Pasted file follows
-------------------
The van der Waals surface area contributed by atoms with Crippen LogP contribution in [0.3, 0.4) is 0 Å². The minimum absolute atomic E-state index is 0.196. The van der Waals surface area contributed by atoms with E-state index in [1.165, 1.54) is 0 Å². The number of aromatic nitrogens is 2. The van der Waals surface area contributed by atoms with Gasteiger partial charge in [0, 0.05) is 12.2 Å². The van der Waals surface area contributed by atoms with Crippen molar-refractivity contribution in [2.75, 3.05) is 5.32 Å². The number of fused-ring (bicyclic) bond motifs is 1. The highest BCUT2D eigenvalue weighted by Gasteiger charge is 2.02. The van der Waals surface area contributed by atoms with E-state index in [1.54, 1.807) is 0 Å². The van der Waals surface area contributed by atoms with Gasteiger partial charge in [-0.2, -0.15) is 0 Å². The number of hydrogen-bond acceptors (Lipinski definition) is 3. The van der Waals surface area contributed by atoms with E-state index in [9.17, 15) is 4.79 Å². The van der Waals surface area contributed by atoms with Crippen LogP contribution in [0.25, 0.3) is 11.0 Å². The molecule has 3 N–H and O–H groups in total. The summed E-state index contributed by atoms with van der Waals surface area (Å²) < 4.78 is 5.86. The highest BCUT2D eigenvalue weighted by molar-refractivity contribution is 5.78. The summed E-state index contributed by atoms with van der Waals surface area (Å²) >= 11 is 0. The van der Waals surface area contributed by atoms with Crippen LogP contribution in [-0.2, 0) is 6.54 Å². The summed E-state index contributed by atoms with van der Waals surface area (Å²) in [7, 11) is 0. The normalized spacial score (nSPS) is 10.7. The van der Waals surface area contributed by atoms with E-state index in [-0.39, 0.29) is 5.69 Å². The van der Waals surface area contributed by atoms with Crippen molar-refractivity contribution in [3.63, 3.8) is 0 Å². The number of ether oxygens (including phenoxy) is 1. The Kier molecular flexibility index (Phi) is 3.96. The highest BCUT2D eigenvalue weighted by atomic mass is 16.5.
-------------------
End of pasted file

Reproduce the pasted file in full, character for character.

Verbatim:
The van der Waals surface area contributed by atoms with Crippen LogP contribution in [0.3, 0.4) is 0 Å². The minimum absolute atomic E-state index is 0.196. The van der Waals surface area contributed by atoms with E-state index in [1.165, 1.54) is 0 Å². The number of aromatic nitrogens is 2. The van der Waals surface area contributed by atoms with Gasteiger partial charge in [0, 0.05) is 12.2 Å². The van der Waals surface area contributed by atoms with Crippen molar-refractivity contribution in [2.75, 3.05) is 5.32 Å². The number of fused-ring (bicyclic) bond motifs is 1. The highest BCUT2D eigenvalue weighted by Gasteiger charge is 2.02. The van der Waals surface area contributed by atoms with E-state index in [1.54, 1.807) is 0 Å². The van der Waals surface area contributed by atoms with Gasteiger partial charge in [-0.2, -0.15) is 0 Å². The number of hydrogen-bond acceptors (Lipinski definition) is 3. The van der Waals surface area contributed by atoms with E-state index in [9.17, 15) is 4.79 Å². The van der Waals surface area contributed by atoms with Crippen LogP contribution in [0.25, 0.3) is 11.0 Å². The molecule has 3 N–H and O–H groups in total. The summed E-state index contributed by atoms with van der Waals surface area (Å²) < 4.78 is 5.86. The highest BCUT2D eigenvalue weighted by molar-refractivity contribution is 5.78. The summed E-state index contributed by atoms with van der Waals surface area (Å²) >= 11 is 0. The van der Waals surface area contributed by atoms with Crippen LogP contribution in [-0.2, 0) is 6.54 Å². The summed E-state index contributed by atoms with van der Waals surface area (Å²) in [7, 11) is 0. The normalized spacial score (nSPS) is 10.7. The van der Waals surface area contributed by atoms with E-state index in [-0.39, 0.29) is 5.69 Å². The van der Waals surface area contributed by atoms with Crippen molar-refractivity contribution in [3.63, 3.8) is 0 Å². The number of ether oxygens (including phenoxy) is 1. The Kier molecular flexibility index (Phi) is 3.96. The highest BCUT2D eigenvalue weighted by atomic mass is 16.5.